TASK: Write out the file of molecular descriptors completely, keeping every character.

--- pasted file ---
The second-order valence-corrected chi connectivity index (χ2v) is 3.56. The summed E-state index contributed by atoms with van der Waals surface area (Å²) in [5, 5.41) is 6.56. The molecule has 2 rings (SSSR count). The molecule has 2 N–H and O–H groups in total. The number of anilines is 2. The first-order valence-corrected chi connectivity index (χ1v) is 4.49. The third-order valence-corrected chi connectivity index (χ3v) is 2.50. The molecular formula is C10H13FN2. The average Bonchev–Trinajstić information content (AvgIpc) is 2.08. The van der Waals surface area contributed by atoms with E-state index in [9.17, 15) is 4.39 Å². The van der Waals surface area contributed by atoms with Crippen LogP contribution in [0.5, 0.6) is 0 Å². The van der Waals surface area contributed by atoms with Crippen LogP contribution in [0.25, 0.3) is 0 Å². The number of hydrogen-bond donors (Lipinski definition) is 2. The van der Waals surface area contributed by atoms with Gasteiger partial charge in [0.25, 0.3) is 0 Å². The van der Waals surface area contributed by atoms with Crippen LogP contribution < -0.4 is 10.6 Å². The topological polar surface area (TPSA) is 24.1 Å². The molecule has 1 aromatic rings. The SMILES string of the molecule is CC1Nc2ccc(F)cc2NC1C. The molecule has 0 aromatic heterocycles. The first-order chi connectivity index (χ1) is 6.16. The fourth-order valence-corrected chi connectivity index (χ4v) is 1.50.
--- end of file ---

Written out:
The second-order valence-corrected chi connectivity index (χ2v) is 3.56. The summed E-state index contributed by atoms with van der Waals surface area (Å²) in [5, 5.41) is 6.56. The molecule has 2 rings (SSSR count). The molecule has 2 N–H and O–H groups in total. The number of anilines is 2. The first-order valence-corrected chi connectivity index (χ1v) is 4.49. The third-order valence-corrected chi connectivity index (χ3v) is 2.50. The molecular formula is C10H13FN2. The average Bonchev–Trinajstić information content (AvgIpc) is 2.08. The van der Waals surface area contributed by atoms with E-state index in [9.17, 15) is 4.39 Å². The van der Waals surface area contributed by atoms with Crippen LogP contribution in [0.5, 0.6) is 0 Å². The van der Waals surface area contributed by atoms with Crippen LogP contribution in [0.25, 0.3) is 0 Å². The number of hydrogen-bond donors (Lipinski definition) is 2. The van der Waals surface area contributed by atoms with Gasteiger partial charge in [0.25, 0.3) is 0 Å². The van der Waals surface area contributed by atoms with Crippen LogP contribution < -0.4 is 10.6 Å². The topological polar surface area (TPSA) is 24.1 Å². The molecule has 1 aromatic rings. The SMILES string of the molecule is CC1Nc2ccc(F)cc2NC1C. The molecule has 0 aromatic heterocycles. The first-order chi connectivity index (χ1) is 6.16. The fourth-order valence-corrected chi connectivity index (χ4v) is 1.50.